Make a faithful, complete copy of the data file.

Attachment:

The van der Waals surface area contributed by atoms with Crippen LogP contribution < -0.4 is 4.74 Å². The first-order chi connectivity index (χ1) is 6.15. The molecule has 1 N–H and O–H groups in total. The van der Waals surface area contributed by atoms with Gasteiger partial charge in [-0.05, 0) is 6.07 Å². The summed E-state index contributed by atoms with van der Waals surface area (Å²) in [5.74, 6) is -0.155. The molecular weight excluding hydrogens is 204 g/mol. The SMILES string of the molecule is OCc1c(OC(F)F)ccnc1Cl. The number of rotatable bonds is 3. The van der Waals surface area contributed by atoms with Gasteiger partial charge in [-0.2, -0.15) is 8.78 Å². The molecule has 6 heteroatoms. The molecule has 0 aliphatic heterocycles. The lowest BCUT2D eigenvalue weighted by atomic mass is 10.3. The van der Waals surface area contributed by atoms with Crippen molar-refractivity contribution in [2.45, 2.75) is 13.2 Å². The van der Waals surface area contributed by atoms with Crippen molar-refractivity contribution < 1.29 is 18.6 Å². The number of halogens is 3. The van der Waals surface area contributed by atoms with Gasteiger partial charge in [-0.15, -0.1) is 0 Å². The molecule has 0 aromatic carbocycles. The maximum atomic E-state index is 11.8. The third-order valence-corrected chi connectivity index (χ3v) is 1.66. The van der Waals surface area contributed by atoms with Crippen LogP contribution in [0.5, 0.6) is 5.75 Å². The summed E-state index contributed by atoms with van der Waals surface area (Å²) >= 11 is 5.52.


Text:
The van der Waals surface area contributed by atoms with Crippen LogP contribution < -0.4 is 4.74 Å². The first-order chi connectivity index (χ1) is 6.15. The molecule has 1 N–H and O–H groups in total. The van der Waals surface area contributed by atoms with Gasteiger partial charge in [-0.05, 0) is 6.07 Å². The summed E-state index contributed by atoms with van der Waals surface area (Å²) in [5.74, 6) is -0.155. The molecular weight excluding hydrogens is 204 g/mol. The SMILES string of the molecule is OCc1c(OC(F)F)ccnc1Cl. The number of rotatable bonds is 3. The van der Waals surface area contributed by atoms with Gasteiger partial charge in [-0.2, -0.15) is 8.78 Å². The molecule has 6 heteroatoms. The molecule has 0 aliphatic heterocycles. The lowest BCUT2D eigenvalue weighted by atomic mass is 10.3. The van der Waals surface area contributed by atoms with Crippen molar-refractivity contribution in [2.45, 2.75) is 13.2 Å². The van der Waals surface area contributed by atoms with Crippen molar-refractivity contribution < 1.29 is 18.6 Å². The number of halogens is 3. The van der Waals surface area contributed by atoms with Gasteiger partial charge in [-0.15, -0.1) is 0 Å². The molecule has 0 aromatic carbocycles. The maximum atomic E-state index is 11.8. The third-order valence-corrected chi connectivity index (χ3v) is 1.66. The van der Waals surface area contributed by atoms with Crippen LogP contribution in [0.5, 0.6) is 5.75 Å². The summed E-state index contributed by atoms with van der Waals surface area (Å²) >= 11 is 5.52.